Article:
WDSU has new details about a masked gunman who robbed Vincent's, a popular restaurant on St. Charles Avenue. One of the eatery's employees, who said he and his co-workers were held at gunpoint, is speaking out. "I put my hands up and he led us out here where we all had to get down on our knees with our hands up and he had a bag with him he said put the money in the bag,” Byron Heffner said.
After 26 people were shot and killed while at church in Texas, the massacre sent shock waves through New Orleans. WDSU spoke with locals who said the tragedy is impacting their daily routines. "Knowing what happened in Texas is really affecting me every way; I can't even sleep at night,” Brandon Jones said. "It makes you scared to even just go to places because, you know, you never know when something may happen,” Leshean Hodges said. "It was a bad feeling,” Latonya Kennedy said.
November is officially here and New Orleans is about two weeks out from the runoff election. Jay H. Banks and Seth Bloom are fighting for a seat on the city council to represent District B. Banks and Bloom said they have stepped up their campaign efforts after the October election. District B represents the Central Business District, Garden district, Irish Channel, Central City, Broadmoor and parts of Mid-City. Both candidates said public safety is one of the biggest issues.
Muck Rack makes it simple to find people, tweets, or articles that mention any name, keyword, company, hashtag etc. We've compiled this guide to help you make the most of your search.
Selecting a term
Start searching tweets, articles from media outlets, articles mentioned in tweets, journalists'
names, titles and bios with some suggested searches:
Companies or Topics (e.g. iPhone, Microsoft)
Phrases (e.g. "cloud computing") — use quotes to keep the terms together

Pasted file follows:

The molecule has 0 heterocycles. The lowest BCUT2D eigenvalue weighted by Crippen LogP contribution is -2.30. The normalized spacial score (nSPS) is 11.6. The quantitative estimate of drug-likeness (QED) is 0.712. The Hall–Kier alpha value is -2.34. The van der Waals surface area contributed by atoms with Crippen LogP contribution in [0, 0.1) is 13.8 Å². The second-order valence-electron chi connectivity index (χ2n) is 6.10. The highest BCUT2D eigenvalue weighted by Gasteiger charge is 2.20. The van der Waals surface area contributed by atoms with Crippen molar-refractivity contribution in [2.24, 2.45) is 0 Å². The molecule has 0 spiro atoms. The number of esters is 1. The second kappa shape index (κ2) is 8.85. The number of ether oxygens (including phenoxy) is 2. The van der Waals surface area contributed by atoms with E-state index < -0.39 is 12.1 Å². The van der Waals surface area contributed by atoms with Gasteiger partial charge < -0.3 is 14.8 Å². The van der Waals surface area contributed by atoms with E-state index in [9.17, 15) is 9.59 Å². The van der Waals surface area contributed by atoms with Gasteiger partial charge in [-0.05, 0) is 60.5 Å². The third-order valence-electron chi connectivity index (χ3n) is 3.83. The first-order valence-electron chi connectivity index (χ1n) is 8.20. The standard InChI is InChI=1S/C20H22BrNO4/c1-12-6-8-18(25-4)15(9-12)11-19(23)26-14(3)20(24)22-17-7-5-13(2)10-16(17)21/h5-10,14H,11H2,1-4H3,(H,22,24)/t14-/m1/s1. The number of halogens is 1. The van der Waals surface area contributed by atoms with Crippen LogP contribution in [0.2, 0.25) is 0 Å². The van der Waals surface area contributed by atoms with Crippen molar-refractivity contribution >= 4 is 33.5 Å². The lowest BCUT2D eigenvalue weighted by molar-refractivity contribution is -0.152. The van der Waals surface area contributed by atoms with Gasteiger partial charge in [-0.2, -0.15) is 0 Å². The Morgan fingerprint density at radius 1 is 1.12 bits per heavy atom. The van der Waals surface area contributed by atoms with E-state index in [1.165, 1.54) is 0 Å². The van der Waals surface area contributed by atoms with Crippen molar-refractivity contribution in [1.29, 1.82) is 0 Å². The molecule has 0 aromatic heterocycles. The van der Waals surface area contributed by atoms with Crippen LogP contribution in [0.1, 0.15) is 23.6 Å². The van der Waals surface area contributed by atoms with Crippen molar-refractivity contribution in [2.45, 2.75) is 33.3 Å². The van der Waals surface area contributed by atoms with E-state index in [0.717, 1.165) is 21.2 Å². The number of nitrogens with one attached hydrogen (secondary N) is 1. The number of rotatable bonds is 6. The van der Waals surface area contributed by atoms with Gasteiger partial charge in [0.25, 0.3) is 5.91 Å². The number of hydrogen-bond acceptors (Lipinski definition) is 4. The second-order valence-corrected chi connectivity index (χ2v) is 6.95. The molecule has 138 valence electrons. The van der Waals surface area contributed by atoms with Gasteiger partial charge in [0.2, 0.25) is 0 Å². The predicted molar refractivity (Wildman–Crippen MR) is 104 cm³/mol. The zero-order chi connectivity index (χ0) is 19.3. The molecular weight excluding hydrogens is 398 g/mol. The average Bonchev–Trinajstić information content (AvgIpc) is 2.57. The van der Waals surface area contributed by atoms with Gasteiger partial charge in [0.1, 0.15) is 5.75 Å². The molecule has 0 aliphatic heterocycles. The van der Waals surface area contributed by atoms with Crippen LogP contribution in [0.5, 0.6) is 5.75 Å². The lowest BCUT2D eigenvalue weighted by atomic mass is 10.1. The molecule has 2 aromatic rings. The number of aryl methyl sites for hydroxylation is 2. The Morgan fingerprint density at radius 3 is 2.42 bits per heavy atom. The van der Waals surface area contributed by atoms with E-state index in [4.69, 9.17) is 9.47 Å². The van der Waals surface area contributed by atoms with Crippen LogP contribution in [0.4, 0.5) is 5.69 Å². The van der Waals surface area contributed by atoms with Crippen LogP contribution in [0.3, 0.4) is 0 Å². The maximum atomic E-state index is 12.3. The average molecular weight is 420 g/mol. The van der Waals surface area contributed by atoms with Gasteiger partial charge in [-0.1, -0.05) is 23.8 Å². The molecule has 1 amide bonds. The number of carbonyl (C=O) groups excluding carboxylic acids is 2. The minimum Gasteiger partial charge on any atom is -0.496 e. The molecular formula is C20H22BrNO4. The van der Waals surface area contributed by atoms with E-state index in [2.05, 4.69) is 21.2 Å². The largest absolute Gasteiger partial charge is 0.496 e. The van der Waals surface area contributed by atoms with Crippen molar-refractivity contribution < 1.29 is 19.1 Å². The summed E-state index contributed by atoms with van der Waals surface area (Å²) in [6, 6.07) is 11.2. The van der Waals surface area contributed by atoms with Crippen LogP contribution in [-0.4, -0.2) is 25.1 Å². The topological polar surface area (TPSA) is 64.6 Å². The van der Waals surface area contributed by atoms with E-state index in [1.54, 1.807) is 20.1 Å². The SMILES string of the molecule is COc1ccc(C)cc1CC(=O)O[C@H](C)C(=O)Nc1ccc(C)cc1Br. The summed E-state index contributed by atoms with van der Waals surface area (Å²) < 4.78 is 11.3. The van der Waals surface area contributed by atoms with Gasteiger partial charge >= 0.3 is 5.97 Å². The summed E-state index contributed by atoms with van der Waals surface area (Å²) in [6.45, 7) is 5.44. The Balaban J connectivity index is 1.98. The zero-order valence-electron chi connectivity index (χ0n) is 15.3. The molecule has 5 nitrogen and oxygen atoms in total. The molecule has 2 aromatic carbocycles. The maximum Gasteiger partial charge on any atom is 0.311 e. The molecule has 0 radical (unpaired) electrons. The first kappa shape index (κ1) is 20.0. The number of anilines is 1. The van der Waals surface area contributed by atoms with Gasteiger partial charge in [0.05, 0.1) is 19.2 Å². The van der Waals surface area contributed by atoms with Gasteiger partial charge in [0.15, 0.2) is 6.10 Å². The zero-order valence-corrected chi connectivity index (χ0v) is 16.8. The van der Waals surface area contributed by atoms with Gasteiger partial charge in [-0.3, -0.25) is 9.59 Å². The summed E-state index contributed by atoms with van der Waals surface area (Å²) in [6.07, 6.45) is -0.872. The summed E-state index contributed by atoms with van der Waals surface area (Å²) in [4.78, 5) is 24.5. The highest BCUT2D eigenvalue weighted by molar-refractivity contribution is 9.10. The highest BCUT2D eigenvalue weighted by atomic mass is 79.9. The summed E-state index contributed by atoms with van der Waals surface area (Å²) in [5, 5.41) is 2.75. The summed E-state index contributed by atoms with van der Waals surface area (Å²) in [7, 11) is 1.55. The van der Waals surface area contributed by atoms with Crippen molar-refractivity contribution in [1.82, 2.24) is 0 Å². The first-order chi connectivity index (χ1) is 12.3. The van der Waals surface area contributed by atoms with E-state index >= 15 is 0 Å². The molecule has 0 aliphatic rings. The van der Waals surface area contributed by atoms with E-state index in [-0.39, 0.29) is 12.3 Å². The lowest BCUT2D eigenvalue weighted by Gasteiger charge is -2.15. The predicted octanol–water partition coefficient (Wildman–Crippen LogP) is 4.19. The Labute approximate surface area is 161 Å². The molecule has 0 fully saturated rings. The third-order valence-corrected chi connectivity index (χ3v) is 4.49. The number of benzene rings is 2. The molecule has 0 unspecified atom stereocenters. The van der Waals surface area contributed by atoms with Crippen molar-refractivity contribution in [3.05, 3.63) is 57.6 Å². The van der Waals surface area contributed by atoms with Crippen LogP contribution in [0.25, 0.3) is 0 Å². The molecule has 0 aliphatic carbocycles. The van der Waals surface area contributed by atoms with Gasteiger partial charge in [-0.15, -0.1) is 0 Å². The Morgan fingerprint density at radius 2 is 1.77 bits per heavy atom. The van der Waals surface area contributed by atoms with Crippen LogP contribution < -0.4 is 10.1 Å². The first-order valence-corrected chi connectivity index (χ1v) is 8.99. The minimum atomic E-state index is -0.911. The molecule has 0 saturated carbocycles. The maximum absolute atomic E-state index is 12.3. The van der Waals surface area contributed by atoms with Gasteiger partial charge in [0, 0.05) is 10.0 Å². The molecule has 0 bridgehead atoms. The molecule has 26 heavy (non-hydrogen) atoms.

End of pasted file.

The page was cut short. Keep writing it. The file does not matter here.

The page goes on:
Twitter handles (e.g. @username) — returns those who have mentioned or replied to
Names (e.g. "David Pogue")
Hashtags (e.g. #sxsw, #london2012)
Bio details (e.g. vegan, Olympics, father)
Muck Rack's Advanced Search allows for many boolean operators.
Find results that mention multiple specified terms, use AND or
+. For example, ensure each result contains both Elon Musk and Mark Zuckerberg by
searching Musk AND Zuckerberg or Musk + Zuckerberg.
Use the operators OR or , to broaden your search when you'd like either of
multiple terms to appear in results. (This is the default behavior of our search when no operators
are used). For example, results will contain either cake or cookie by searching cake OR cookie or cake,cookie
Use NOT or - to subtract results from your search. For
example, searching Disney will yield results about the Walt Disney Company as well as Walt Disney
World Resort. To exclude mentions of Disney World, search for Disney -World or Disney
When using one of these operators with a phrase, enclose it in quotation marks. For example, you can
find results about smartphones excluding Apple's iPhone 4S by searching smartphone -"iPhone
Exact case matching or punctuation
If you're searching for a brand name or keyword that relies on specific punctuation marks or capitalization, you can
find results that match your exact query by adding matchcase: before the keyword you're searching for, like matchcase:E*TRADE .
Use parentheses to separate multiple
boolean phrases. For example, to find journalists talking about having fun in Disney World or
Disneyland, search for ("disney world" OR disneyland) AND fun.
An asterisk can be used to search for any variation of a root word truncated by the asterisk. For example, searching for admin* will return results for administrator, administration, administer, administered, etc.
A near operator is an AND operator where you can control the distance between the words. You can vary the distance the near operation uses by adding a forward slash and number (between 0-99) such as strawberries NEAR/10 "whipped cream", which means the strawberries must exist within 10 words of "whipped cream".